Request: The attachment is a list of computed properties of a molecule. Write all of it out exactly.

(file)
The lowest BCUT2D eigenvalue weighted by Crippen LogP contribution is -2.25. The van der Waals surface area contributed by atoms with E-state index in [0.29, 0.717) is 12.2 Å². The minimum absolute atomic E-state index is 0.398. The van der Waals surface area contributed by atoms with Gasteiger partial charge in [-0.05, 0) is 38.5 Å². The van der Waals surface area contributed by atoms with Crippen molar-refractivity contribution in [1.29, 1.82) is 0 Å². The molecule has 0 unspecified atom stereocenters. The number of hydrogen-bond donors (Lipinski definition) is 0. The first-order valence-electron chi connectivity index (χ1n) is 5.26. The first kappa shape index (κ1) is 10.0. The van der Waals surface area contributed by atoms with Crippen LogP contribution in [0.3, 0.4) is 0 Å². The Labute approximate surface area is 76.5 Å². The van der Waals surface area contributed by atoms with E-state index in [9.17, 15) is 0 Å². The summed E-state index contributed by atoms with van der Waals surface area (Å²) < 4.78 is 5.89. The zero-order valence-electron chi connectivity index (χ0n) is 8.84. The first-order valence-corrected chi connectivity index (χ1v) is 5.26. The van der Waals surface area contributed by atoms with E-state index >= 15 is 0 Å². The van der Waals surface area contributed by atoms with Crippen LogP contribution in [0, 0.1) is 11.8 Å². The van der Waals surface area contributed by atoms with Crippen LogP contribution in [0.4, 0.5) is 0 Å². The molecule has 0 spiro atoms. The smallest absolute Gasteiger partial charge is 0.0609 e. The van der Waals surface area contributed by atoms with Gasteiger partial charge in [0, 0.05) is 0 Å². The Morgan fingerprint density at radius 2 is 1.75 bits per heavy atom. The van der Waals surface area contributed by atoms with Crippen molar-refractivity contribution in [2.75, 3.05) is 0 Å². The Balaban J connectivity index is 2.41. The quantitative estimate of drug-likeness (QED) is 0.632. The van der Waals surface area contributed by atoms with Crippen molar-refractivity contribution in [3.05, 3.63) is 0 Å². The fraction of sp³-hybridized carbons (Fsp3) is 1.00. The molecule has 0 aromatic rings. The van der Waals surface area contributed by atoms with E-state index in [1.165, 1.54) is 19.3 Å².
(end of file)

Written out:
The lowest BCUT2D eigenvalue weighted by Crippen LogP contribution is -2.25. The van der Waals surface area contributed by atoms with E-state index in [0.29, 0.717) is 12.2 Å². The minimum absolute atomic E-state index is 0.398. The van der Waals surface area contributed by atoms with Gasteiger partial charge in [-0.05, 0) is 38.5 Å². The van der Waals surface area contributed by atoms with Crippen molar-refractivity contribution in [1.29, 1.82) is 0 Å². The molecule has 0 unspecified atom stereocenters. The number of hydrogen-bond donors (Lipinski definition) is 0. The first-order valence-electron chi connectivity index (χ1n) is 5.26. The first kappa shape index (κ1) is 10.0. The van der Waals surface area contributed by atoms with Crippen LogP contribution in [0.3, 0.4) is 0 Å². The Labute approximate surface area is 76.5 Å². The van der Waals surface area contributed by atoms with E-state index in [9.17, 15) is 0 Å². The summed E-state index contributed by atoms with van der Waals surface area (Å²) < 4.78 is 5.89. The zero-order valence-electron chi connectivity index (χ0n) is 8.84. The first-order valence-corrected chi connectivity index (χ1v) is 5.26. The van der Waals surface area contributed by atoms with E-state index >= 15 is 0 Å². The van der Waals surface area contributed by atoms with Crippen LogP contribution in [0, 0.1) is 11.8 Å². The van der Waals surface area contributed by atoms with Crippen LogP contribution in [0.4, 0.5) is 0 Å². The molecule has 0 spiro atoms. The smallest absolute Gasteiger partial charge is 0.0609 e. The van der Waals surface area contributed by atoms with Gasteiger partial charge in [0, 0.05) is 0 Å². The Morgan fingerprint density at radius 2 is 1.75 bits per heavy atom. The van der Waals surface area contributed by atoms with Crippen molar-refractivity contribution in [2.75, 3.05) is 0 Å². The Balaban J connectivity index is 2.41. The quantitative estimate of drug-likeness (QED) is 0.632. The van der Waals surface area contributed by atoms with Crippen molar-refractivity contribution in [3.05, 3.63) is 0 Å². The fraction of sp³-hybridized carbons (Fsp3) is 1.00. The molecule has 0 aromatic rings. The van der Waals surface area contributed by atoms with E-state index in [1.165, 1.54) is 19.3 Å².